It’s hard to imagine life without sport — or my beloved Adelaide Crows
IT is hard to imagine life without the Adelaide Crows. They have become part of our social fabric, part of our identity. We have to remind ourselves they haven’t always been here.
In a new book, I have written what amounts to a potted history of the club — and the exercise became a reminder of so much that is good about the Crows and sport. In an interview for my chapter, Crows champion Mark Ricciuto said something quite remarkable.
IÃ¢â‚¬â„¢ll get back to that but, first, remember the upheaval at the start? Port Adelaide had tried to sneak in to the AFL, doing the dirty on the rest of the SANFL. The Crows were born of that animosity — of the need to keep Port in their place. The Crows were cobbled together in the summer of 1990-91 and we headed off to that first game against Hawthorn not knowing what to expect. WeÃ¢â‚¬â„¢ve been hooked ever since.
Non-sporting types can often be dismissive of our national obsession, suggesting it distracts us from serious pursuits. But what of the benefits? The personal fitness, social bonding and life lessons we get from sport, let alone the invaluable escapism.
The overwhelming majority of sports coverage is about match reviews and previews, team selections and injuries. It is about the highs and lows, the winners and losers, the human drama, the sacrifice and the striving for excellence. It is good news.
When there is trauma or tragedy in the sporting world, the community bonds in empathy — we feel we know the personalities. Sport often brings out the best in us.
So my chapter about the Crows is for a book called ‘Heartfelt Moments in Australian Rules Football’. More than 20 contributors have written chapters about moving moments at their clubs.
It is edited by Queensland academic Ross Fitzgerald who is a Collingwood tragic; he has written about the untimely death of Darren Millane, just a year after the champion wingman held the ball aloft as the siren sounded on Collingwood’s 1990 premiership.
Former Liberal minister Amanda Vanstone has also written about her beloved Port.
My chapter centres on Showdown 39 — a fortnight after the killing of Phil Walsh. It was a game for the ages that told us all that is good about footy and both clubs. Importantly, as Scott Thompson said after receiving the Phil Walsh Medal from Walsh’s daughter, Quinn, it was a fitting tribute to the life of a “fantastic man.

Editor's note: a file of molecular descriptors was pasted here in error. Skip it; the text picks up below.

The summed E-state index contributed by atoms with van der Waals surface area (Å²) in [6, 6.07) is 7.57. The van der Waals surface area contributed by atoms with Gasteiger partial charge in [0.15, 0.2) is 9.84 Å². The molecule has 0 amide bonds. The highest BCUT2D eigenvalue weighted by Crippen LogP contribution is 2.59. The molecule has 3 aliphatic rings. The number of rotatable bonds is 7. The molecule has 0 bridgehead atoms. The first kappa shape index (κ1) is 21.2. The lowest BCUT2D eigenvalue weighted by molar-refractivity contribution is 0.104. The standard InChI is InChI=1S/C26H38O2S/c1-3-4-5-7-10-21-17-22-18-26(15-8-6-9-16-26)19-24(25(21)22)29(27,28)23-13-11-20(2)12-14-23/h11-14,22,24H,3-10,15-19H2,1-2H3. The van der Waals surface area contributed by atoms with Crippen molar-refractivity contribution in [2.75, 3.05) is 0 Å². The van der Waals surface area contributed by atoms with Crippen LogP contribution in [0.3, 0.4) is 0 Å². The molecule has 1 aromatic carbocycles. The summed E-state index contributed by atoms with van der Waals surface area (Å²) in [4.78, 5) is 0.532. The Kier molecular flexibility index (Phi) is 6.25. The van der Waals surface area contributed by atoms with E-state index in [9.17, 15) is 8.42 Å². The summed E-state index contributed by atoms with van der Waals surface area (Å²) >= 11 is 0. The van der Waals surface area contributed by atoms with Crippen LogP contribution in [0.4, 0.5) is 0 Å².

This was, indeed, a heartfelt moment, and in writing about the game I also recounted the CrowsÃ¢â‚¬â„¢ 26-year history, which is full of trials and tribulations, triumphs and despair, good fortune and bad luck.
There are people who contributed brilliantly while missing out on the ultimate rewards (think Tony Modra, Chris McDermott, Andrew Jarman, Tony McGuinness) and others whose sheer determination helped drag others over the line (think Mark Bickley, Shaun Rehn, Andrew McLeod and Ricciuto).
Two preliminary final wins, two grand final victories and a host of other strong finals performances. But when I put it to Ricciuto that the three-point win in Showdown 39 might have been the club’s most impressive win outside finals, his answer was surprising.
“Maybe it was bigger than the premierships, said Roo.
It was a big call from the club’s only Brownlow Medal winner and former captain. But it says something about sport that the emotional bravery and personal tributes involved in one home-and-away game — a shared respect for one man and one game between two rival teams — can see it stand out so strongly even in the mind of true champions. In the end, sport is not an escape from life; sport is life.
Ã¢â€“Â ‘Heartfelt Moments in Australian Rules Football’ will be launched in Melbourne on Tuesday
Chris Kenny, The Adelaide Sunday Mail, February 28, 2019